A perfect Sunday with... George Mann

Black pudding butties, Kate Bush and the one point in the week where we all just stop!

A perfect Sunday with... George Mann

Every week, a top writer, artist or creator reveals how they’d fill their perfect Sunday, sharing their favourite comfort reads, movies, food… anything that would make their weekend great.

Today, it’s the turn of my pal and author of Star Wars: The High Republic - The Eye of Darkness, George Mann.

George’s perfect Sunday… brunch

I’ve been a vegetarian for nearly three years now, but I still love a black pudding butty on a Sunday morning. I opt for the Bury Black Pudding Company vegan black pudding, which is made to the same recipe as the real thing but uses black beans instead of blood. Honestly, I can’t tell the difference1.

I fry that up and serve it in a well-fired roll (read, burnt) with some HP sauce. Delicious!

George’s perfect Sunday… read

Sundays are for escaping from the busy reality of day-to-day work and chores, so for me, it’s got to be either an old-fashioned ghost story or else a big, chunky, well-written fantasy novel.

I’ve spent the last few years treating myself to the full experience of Steven Erikson and Ian Cameron Esslemont’s Malazan world. There are over twenty books in the series now, and every one of them is a winner. Erikson in particular is a genius at crafting a setting that feels real, with deep history and characters you really care about. For me, there’s nothing better than sinking into the sofa and losing myself in one of these books.

George’s perfect Sunday… comic

It’ll either be a Batman or a Spider-Man comic. I adore both and can’t decide between them. What I tend to do is allow a few months’ worth of issues to build up, then have a binge, consuming a whole story arc in a sitting. Zeb Wells has been doing a brilliant job with Spidey recently, and Dan Slott is also just back and relaunching the Superior Spider-Man, which has to be my favourite Spidey story of the last ten years.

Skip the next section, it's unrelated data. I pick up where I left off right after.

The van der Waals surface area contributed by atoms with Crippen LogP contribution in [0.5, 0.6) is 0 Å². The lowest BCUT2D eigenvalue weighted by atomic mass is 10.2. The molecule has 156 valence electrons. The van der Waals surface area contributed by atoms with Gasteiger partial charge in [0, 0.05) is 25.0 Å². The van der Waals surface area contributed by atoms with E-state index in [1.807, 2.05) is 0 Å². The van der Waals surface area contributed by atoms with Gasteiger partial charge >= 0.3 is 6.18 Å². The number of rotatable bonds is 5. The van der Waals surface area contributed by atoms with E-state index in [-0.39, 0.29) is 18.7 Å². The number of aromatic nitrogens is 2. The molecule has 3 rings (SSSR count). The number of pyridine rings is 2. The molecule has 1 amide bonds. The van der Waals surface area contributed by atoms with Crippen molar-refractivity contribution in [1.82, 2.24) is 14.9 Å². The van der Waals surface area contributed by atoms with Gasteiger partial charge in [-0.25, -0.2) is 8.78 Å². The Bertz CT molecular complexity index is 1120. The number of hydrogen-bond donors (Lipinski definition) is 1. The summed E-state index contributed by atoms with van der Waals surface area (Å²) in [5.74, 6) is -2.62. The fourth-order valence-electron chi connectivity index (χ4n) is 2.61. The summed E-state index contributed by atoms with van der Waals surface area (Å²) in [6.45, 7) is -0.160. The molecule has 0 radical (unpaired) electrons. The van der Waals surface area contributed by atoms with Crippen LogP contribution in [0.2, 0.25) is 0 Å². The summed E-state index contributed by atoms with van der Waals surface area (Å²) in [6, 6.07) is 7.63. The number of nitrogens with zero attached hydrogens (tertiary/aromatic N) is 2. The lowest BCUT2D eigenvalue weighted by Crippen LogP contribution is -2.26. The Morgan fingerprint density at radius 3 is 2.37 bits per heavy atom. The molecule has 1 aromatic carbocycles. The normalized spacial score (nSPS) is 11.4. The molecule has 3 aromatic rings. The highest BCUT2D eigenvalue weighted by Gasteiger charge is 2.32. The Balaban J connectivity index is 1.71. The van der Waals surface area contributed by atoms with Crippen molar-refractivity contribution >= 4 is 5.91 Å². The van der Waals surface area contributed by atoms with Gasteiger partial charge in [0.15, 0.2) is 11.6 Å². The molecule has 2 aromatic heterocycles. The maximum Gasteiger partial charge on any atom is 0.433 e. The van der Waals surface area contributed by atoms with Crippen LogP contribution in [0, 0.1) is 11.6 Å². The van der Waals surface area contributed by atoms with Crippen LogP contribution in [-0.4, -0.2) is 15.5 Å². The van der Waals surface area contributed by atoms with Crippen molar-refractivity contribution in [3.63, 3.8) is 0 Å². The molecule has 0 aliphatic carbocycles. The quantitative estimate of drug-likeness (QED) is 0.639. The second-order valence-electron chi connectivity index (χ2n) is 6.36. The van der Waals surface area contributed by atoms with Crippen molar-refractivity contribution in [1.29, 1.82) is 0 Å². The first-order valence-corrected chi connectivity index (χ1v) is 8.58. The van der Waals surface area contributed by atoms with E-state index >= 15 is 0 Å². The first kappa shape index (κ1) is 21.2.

George’s perfect Sunday… movie

I love popping on old black and white movies on a Sunday, usually on a TV channel called Talking Pictures, which is focused on reviving old movies from the 1940s and 50s. But if I have to pick an ultimate comfort movie for a Sunday afternoon, it would be Sinbad and the Eye of the Tiger, the 1977 adventure movie featuring Ray Harryhausen’s amazing stop-motion animation alongside some fun live-action turns, including one of my favourite Doctor Whos, Patrick Troughton.

There’s just so much to enjoy in this fantasy epic, and while it might fall short of a lot of today’s movie standards, it’s a proper old nostalgia fest for me.

George’s perfect Sunday… TV binge

Sunday evenings are for cosy TV. At the moment, my absolute favourite bit of comfort viewing is the new series of All Creatures Great and Small. It actually airs on a Thursday, but we save it for Sunday because it feels more appropriate for that post-dinner, Sunday evening wind down. It’s based on the books by James Herriot about his escapes and experiences as a veterinarian in the 1930s and 40s, and it’s just perfect. Everything from the writing, the tone, the sets and the performances work to make you feel like you’ve been wrapped up in a warm blanket by the fire.

George’s perfect Sunday… podcast